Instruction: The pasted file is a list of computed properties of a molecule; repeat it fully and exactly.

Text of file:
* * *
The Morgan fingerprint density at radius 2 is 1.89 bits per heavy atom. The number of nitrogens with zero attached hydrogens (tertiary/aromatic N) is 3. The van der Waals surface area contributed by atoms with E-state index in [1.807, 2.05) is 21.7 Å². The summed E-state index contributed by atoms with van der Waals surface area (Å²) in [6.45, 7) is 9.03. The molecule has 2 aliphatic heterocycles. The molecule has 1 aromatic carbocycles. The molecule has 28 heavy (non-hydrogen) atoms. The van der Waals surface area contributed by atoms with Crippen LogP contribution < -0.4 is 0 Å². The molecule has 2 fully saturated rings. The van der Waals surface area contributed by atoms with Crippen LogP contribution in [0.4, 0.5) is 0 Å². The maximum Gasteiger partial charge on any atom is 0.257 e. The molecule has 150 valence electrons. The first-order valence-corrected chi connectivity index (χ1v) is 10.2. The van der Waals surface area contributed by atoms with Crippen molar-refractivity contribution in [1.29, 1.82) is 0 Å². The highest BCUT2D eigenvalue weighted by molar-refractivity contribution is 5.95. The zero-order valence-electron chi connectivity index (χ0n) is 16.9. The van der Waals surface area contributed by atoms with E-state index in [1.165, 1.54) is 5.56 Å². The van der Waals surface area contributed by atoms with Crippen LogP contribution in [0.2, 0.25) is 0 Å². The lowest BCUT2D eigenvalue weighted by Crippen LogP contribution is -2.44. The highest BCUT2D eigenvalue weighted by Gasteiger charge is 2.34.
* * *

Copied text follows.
The Morgan fingerprint density at radius 2 is 1.89 bits per heavy atom. The number of nitrogens with zero attached hydrogens (tertiary/aromatic N) is 3. The van der Waals surface area contributed by atoms with E-state index in [1.807, 2.05) is 21.7 Å². The summed E-state index contributed by atoms with van der Waals surface area (Å²) in [6.45, 7) is 9.03. The molecule has 2 aliphatic heterocycles. The molecule has 1 aromatic carbocycles. The molecule has 28 heavy (non-hydrogen) atoms. The van der Waals surface area contributed by atoms with Crippen LogP contribution < -0.4 is 0 Å². The molecule has 2 fully saturated rings. The van der Waals surface area contributed by atoms with Crippen LogP contribution in [0.4, 0.5) is 0 Å². The maximum Gasteiger partial charge on any atom is 0.257 e. The molecule has 150 valence electrons. The first-order valence-corrected chi connectivity index (χ1v) is 10.2. The van der Waals surface area contributed by atoms with Crippen molar-refractivity contribution in [1.29, 1.82) is 0 Å². The highest BCUT2D eigenvalue weighted by molar-refractivity contribution is 5.95. The zero-order valence-electron chi connectivity index (χ0n) is 16.9. The van der Waals surface area contributed by atoms with E-state index in [1.165, 1.54) is 5.56 Å². The van der Waals surface area contributed by atoms with Crippen LogP contribution in [0.2, 0.25) is 0 Å². The lowest BCUT2D eigenvalue weighted by Crippen LogP contribution is -2.44. The highest BCUT2D eigenvalue weighted by Gasteiger charge is 2.34.